That’s where we are today, challenged. The biggest race manager in the game has said, ‘there is no value to elite competition in terms of a return on investment’. It wasn’t an emotional decision, rather a hard-headed one. At present, it would be difficult for the elite athlete community to argue the CGI point.
But the ongoing laissez-faire, every race for itself model, with a cadre of elite athletes who provide very little beyond speed, isn’t set in stone. The time has come to be bold while there are still events out there willing to have any association with elite competition at all. And truth be told, not much has to change, only the way we organize and present ourselves to the outside world.
Though organically grown from the local level up, running has become an international phenomenon, even as it continues to promote and market itself as hundreds of isolated, local events. Rather than being seen and sold as part of mainstream sporting culture conducting a single business, running has always been the Reno, Nevada of sport, willing to accept its status as the “biggest little thing” in town. Former Houston Marathon director David Hannah had a perfect line about this acceptance saying, “Running made an unconscious decision a long time ago to be a closely held secret.”
Yes, big enough to get on the front page of the local sports page one weekend a year, but not big enough to be mentioned in any other paper in the country, much less get on ESPN’s SportsCenter. Thus, running maintains a national image as a big, charity-based version of the Rose Parade instead of a serious sport. The cart is before the horse, you might say.
Throughout the years, all we hear is how running isn’t golf, as if golf didn’t create the reality we see today. And how much more charity fundraising is golf now generating compared to 20-30 years ago? The PGA Tour even started a new FEDEX CUP series in 2007 to generate even more interest in the sport by an end-of-the-year mini-tournament among the top points leader to determine the year’s top golfer.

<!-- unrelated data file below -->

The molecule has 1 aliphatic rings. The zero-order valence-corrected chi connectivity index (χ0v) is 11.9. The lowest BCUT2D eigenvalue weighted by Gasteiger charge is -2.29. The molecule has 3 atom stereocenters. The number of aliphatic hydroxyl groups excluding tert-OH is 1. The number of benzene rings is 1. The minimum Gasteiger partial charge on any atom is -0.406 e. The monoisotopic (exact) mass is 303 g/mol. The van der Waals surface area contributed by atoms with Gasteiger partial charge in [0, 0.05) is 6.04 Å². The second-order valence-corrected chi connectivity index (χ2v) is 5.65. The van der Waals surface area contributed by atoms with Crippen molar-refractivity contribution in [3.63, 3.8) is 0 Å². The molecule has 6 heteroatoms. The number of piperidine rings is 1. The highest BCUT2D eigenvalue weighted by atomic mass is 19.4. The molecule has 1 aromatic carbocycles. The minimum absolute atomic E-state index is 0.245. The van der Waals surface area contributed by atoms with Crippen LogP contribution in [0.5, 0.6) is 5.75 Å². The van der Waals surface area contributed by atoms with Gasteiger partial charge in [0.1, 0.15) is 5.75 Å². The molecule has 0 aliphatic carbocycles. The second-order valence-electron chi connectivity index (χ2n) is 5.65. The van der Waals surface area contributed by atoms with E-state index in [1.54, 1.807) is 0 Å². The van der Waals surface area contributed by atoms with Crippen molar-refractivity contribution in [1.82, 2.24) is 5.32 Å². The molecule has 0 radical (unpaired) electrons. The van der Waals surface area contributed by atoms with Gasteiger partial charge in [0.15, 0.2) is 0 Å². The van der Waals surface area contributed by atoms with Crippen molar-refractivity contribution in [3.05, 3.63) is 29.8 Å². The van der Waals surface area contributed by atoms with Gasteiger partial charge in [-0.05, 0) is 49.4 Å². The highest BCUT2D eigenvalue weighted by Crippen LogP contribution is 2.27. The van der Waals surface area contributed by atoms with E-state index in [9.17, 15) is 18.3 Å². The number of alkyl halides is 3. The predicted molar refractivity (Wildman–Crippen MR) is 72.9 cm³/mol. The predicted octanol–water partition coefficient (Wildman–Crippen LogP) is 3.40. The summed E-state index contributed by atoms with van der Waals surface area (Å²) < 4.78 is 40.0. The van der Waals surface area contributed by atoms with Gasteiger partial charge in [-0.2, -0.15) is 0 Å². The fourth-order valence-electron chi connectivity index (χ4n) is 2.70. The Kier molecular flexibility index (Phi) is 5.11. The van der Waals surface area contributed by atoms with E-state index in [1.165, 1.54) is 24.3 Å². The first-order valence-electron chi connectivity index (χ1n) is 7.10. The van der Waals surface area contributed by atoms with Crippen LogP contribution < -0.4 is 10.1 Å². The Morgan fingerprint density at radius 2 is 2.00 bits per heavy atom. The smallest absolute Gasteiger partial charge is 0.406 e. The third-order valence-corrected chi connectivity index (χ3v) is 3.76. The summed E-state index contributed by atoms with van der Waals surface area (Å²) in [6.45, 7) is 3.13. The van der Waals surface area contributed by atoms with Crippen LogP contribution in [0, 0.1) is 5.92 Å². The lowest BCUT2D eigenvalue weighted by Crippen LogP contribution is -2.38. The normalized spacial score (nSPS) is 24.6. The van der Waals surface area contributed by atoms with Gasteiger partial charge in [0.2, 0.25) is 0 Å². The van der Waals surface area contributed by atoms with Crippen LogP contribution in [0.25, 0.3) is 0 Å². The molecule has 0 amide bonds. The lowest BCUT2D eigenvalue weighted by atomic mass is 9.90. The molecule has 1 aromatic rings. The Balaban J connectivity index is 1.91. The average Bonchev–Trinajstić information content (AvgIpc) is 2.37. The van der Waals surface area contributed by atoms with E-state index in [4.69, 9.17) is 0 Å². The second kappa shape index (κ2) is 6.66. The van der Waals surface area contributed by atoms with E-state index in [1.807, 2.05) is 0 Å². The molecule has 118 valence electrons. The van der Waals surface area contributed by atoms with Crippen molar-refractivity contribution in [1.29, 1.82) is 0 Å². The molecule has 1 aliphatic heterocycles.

Running, too, has all the elements in place. It just hasn’t dedicated itself to going to the next level. Whether it’s too many chiefs, not enough Indians, big fish in small ponds, however you want to put it, the next step has to be as a cohesive pack determined to move forward at pace. The time has come to be brave, but even more so to recognize that the institutions we have in running exist as neither fully amateur nor fully professional. And so the sport languishes in the nether regions between the two.
For those newer to the sport, please realize that this is a long-standing issue. In the early 1980s, the top runners of the day, mostly American, formed ARRA, the Association of Road Race Athletes. Together, they challenged the restrictions that long held athletes hostage to an antiquated system of amateurism. Though ARRA broke that system, it acted like Catholic girls of old in that, they didn’t go all the way.
Instead of pushing for full, open professionalism, ARRA threaded the needle between amateurism (read Olympic eligibility) and professionalism via the TAC Trust system that Olympic Marathon champion Frank Shorter discovered in the IOC rules. This TAC TRUST allowed athletes to set up a trust account to help defray training expenses. Once the U.S. federation executive director Ollan Cassell accepted this solution and sold the idea to the IAAF, the international governing body, the ARRA athletes returned to their primary job of training and racing, even as the sport was left as neither fish nor fowl.
But by 1994, the sport was still languishing. Shoe company contracts had cherry-picked the top stars from the traditional track clubs, which ended the large training groups out of which the stars had emerged, while the lack of a regulatory body allowed the herd of African runners to descend on the market unimpeded.
In January 1994, ninety members of the road running community met in Washington D.C. at what they offered as a Road Summit to discuss these same faults and opportunities. At the end of the two-day meeting, a Running Task Force was assembled and challenged to come up with a plan to present to the running community and USATF executive director Ollan Cassell six months later.
While many people said Ollan wouldn’t meet with the Task Force, in fact he did several times, and was even ready to take Task Force Report to the USATF Executive Committee and back it with the $700,000 which road running generated (in `94 dollars) for the national office. The idea was to put that $700k to use in an autonomous road running division within USATF. The office would coordinate a road tour, institute qualifying standards for athlete eligibility, open an altitude-based training center, etc.